The argument about whether the press can publish about relationships and gossip is not an argument about public interest; it is clear that the public don't really have a need or right to know who is shagging who, at least not directly.
However, it can be argued that the injunction conflicts with Freedom of Expression. Essentially the injunction brings into play where the balance between a right to Privacy and Freedom of Expression lie.
The European Convention on Human Rights gives states a wide "margin of appreciation" on where they may place the dividing line. For example, should the US ever become a signatory, it could legitimately claim compliance with the convention even though Freedom of Speech is regarded as a more important right than Privacy. In France, on the other hand, more importance is given to privacy. As long as both rights are protected to some extent, both nations would be regarded as compliant in terms of their implementation.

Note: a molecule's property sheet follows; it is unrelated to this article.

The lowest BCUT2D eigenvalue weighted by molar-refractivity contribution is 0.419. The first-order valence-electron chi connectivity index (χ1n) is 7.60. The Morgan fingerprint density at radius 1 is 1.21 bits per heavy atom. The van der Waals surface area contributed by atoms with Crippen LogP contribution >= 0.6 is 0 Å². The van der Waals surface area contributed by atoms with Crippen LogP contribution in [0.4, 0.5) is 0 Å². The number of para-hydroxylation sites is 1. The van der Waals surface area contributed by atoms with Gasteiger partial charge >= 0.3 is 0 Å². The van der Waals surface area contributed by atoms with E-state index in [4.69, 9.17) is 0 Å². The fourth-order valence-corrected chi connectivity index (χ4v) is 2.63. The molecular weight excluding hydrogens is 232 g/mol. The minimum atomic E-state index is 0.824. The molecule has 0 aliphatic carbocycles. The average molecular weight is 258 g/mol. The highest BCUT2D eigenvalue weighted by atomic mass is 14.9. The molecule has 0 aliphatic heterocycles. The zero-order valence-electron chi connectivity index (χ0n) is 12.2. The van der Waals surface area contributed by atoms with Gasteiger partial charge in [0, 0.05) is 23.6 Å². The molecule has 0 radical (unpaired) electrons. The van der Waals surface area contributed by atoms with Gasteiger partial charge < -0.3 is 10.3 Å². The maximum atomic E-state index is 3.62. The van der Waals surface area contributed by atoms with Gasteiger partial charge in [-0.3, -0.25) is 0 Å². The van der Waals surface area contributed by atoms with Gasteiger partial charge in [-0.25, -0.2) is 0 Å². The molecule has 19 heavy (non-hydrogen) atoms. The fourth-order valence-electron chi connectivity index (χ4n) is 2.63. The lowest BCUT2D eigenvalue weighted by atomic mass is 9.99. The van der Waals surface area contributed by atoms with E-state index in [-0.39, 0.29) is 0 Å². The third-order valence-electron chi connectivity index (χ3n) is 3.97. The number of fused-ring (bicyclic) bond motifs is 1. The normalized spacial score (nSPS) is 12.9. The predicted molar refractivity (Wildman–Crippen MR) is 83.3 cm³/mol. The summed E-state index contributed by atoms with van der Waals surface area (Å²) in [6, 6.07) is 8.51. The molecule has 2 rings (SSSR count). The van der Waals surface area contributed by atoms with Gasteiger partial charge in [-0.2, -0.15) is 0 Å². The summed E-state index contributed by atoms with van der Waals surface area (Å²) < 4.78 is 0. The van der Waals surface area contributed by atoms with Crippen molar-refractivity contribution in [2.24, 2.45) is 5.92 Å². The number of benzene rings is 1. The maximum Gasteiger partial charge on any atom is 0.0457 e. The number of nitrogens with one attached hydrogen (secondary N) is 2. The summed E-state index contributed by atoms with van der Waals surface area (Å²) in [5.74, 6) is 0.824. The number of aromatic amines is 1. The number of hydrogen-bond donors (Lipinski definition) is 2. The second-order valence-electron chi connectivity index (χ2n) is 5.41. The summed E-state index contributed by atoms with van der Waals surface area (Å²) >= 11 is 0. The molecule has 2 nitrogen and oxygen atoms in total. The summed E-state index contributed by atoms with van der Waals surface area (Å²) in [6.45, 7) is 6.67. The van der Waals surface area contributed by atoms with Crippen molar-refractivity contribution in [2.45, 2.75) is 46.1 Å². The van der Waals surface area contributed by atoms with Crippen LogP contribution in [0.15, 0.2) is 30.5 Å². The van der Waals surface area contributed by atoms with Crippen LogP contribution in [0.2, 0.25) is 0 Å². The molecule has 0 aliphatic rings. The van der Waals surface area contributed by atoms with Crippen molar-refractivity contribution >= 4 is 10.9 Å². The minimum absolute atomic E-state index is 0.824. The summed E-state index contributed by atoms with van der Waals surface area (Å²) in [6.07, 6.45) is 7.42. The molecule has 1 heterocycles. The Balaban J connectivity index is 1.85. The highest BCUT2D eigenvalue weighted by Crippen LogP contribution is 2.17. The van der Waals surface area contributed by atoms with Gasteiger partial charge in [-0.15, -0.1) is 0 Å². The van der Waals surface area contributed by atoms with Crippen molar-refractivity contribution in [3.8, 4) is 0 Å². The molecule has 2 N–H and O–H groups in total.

Censoring the Web is fraught with difficulty and could be challenged under those same rights.
When the UK implemented its Human Rights Act, which effectively ratified the ECHR in the UK, it was openly stated by Parliament that a high threshold would be required for matters of Privacy to overcome matters of Free Speech, i.e. Parliament wanted a Human Rights implementation closer to the US than France. Unfortunately, legal rulings have been quietly lowering the bar in clear contravention of this intention.